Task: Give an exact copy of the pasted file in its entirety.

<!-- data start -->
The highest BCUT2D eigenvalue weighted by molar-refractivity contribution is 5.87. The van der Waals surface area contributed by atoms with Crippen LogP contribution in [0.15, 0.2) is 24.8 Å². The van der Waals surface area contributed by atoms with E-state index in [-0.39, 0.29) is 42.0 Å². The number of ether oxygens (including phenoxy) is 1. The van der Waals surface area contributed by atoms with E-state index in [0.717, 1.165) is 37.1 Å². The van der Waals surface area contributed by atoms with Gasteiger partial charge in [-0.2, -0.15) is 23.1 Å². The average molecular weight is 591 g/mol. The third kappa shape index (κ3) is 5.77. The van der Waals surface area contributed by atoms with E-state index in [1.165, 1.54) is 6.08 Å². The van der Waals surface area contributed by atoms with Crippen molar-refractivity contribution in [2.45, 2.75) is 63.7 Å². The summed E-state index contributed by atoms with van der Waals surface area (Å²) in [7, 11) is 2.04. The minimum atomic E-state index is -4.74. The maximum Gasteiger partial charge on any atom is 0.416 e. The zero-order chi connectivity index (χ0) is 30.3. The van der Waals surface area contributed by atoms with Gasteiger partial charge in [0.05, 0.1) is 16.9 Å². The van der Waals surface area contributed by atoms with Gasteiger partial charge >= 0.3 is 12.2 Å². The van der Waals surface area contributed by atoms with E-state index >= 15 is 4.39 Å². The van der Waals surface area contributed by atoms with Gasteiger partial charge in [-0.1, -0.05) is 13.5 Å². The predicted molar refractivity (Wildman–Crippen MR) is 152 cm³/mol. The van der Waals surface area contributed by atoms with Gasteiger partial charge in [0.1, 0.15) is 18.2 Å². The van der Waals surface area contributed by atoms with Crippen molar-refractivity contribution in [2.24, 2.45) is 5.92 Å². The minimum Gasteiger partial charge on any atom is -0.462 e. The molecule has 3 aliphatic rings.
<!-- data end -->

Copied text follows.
The highest BCUT2D eigenvalue weighted by molar-refractivity contribution is 5.87. The van der Waals surface area contributed by atoms with Crippen LogP contribution in [0.15, 0.2) is 24.8 Å². The van der Waals surface area contributed by atoms with E-state index in [-0.39, 0.29) is 42.0 Å². The number of ether oxygens (including phenoxy) is 1. The van der Waals surface area contributed by atoms with E-state index in [0.717, 1.165) is 37.1 Å². The van der Waals surface area contributed by atoms with Gasteiger partial charge in [-0.2, -0.15) is 23.1 Å². The average molecular weight is 591 g/mol. The third kappa shape index (κ3) is 5.77. The van der Waals surface area contributed by atoms with E-state index in [1.165, 1.54) is 6.08 Å². The van der Waals surface area contributed by atoms with Crippen molar-refractivity contribution in [2.45, 2.75) is 63.7 Å². The summed E-state index contributed by atoms with van der Waals surface area (Å²) in [7, 11) is 2.04. The minimum atomic E-state index is -4.74. The maximum Gasteiger partial charge on any atom is 0.416 e. The zero-order chi connectivity index (χ0) is 30.3. The van der Waals surface area contributed by atoms with Gasteiger partial charge in [0.05, 0.1) is 16.9 Å². The van der Waals surface area contributed by atoms with Gasteiger partial charge >= 0.3 is 12.2 Å². The van der Waals surface area contributed by atoms with E-state index >= 15 is 4.39 Å². The van der Waals surface area contributed by atoms with Gasteiger partial charge in [-0.1, -0.05) is 13.5 Å². The predicted molar refractivity (Wildman–Crippen MR) is 152 cm³/mol. The van der Waals surface area contributed by atoms with Gasteiger partial charge in [0.1, 0.15) is 18.2 Å². The van der Waals surface area contributed by atoms with Crippen molar-refractivity contribution in [2.24, 2.45) is 5.92 Å². The minimum Gasteiger partial charge on any atom is -0.462 e. The molecule has 3 aliphatic rings.